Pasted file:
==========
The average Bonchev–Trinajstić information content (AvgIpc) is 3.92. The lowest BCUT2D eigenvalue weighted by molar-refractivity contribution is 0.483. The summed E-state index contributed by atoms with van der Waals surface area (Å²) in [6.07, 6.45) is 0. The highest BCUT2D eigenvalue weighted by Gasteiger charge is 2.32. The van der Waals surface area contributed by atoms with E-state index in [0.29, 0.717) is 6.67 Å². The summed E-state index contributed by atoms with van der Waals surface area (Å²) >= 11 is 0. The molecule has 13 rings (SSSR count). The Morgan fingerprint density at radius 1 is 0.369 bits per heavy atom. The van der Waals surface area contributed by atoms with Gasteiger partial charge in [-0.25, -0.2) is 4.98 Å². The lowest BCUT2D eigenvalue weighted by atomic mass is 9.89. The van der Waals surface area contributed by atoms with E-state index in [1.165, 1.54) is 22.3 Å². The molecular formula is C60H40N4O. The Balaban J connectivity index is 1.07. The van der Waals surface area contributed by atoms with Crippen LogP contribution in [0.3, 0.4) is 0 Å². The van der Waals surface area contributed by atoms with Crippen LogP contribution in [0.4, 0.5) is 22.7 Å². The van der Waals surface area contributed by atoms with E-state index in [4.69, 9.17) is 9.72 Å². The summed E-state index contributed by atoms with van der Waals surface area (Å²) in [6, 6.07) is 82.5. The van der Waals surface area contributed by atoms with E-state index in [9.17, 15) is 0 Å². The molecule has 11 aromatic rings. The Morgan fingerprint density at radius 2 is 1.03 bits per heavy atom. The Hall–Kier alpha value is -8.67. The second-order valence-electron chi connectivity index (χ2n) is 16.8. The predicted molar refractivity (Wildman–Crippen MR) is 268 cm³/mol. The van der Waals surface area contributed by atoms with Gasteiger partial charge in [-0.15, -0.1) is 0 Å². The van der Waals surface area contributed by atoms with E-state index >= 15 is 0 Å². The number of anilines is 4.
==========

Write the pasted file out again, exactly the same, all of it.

The average Bonchev–Trinajstić information content (AvgIpc) is 3.92. The lowest BCUT2D eigenvalue weighted by molar-refractivity contribution is 0.483. The summed E-state index contributed by atoms with van der Waals surface area (Å²) in [6.07, 6.45) is 0. The highest BCUT2D eigenvalue weighted by Gasteiger charge is 2.32. The van der Waals surface area contributed by atoms with E-state index in [0.29, 0.717) is 6.67 Å². The summed E-state index contributed by atoms with van der Waals surface area (Å²) >= 11 is 0. The molecule has 13 rings (SSSR count). The Morgan fingerprint density at radius 1 is 0.369 bits per heavy atom. The van der Waals surface area contributed by atoms with Gasteiger partial charge in [-0.25, -0.2) is 4.98 Å². The lowest BCUT2D eigenvalue weighted by atomic mass is 9.89. The van der Waals surface area contributed by atoms with E-state index in [1.165, 1.54) is 22.3 Å². The molecular formula is C60H40N4O. The Balaban J connectivity index is 1.07. The van der Waals surface area contributed by atoms with Crippen LogP contribution in [0.3, 0.4) is 0 Å². The van der Waals surface area contributed by atoms with Crippen LogP contribution in [0.4, 0.5) is 22.7 Å². The van der Waals surface area contributed by atoms with E-state index in [4.69, 9.17) is 9.72 Å². The summed E-state index contributed by atoms with van der Waals surface area (Å²) in [6, 6.07) is 82.5. The van der Waals surface area contributed by atoms with E-state index in [9.17, 15) is 0 Å². The molecule has 11 aromatic rings. The Morgan fingerprint density at radius 2 is 1.03 bits per heavy atom. The Hall–Kier alpha value is -8.67. The second-order valence-electron chi connectivity index (χ2n) is 16.8. The predicted molar refractivity (Wildman–Crippen MR) is 268 cm³/mol. The van der Waals surface area contributed by atoms with Gasteiger partial charge in [-0.15, -0.1) is 0 Å². The van der Waals surface area contributed by atoms with E-state index >= 15 is 0 Å². The number of anilines is 4.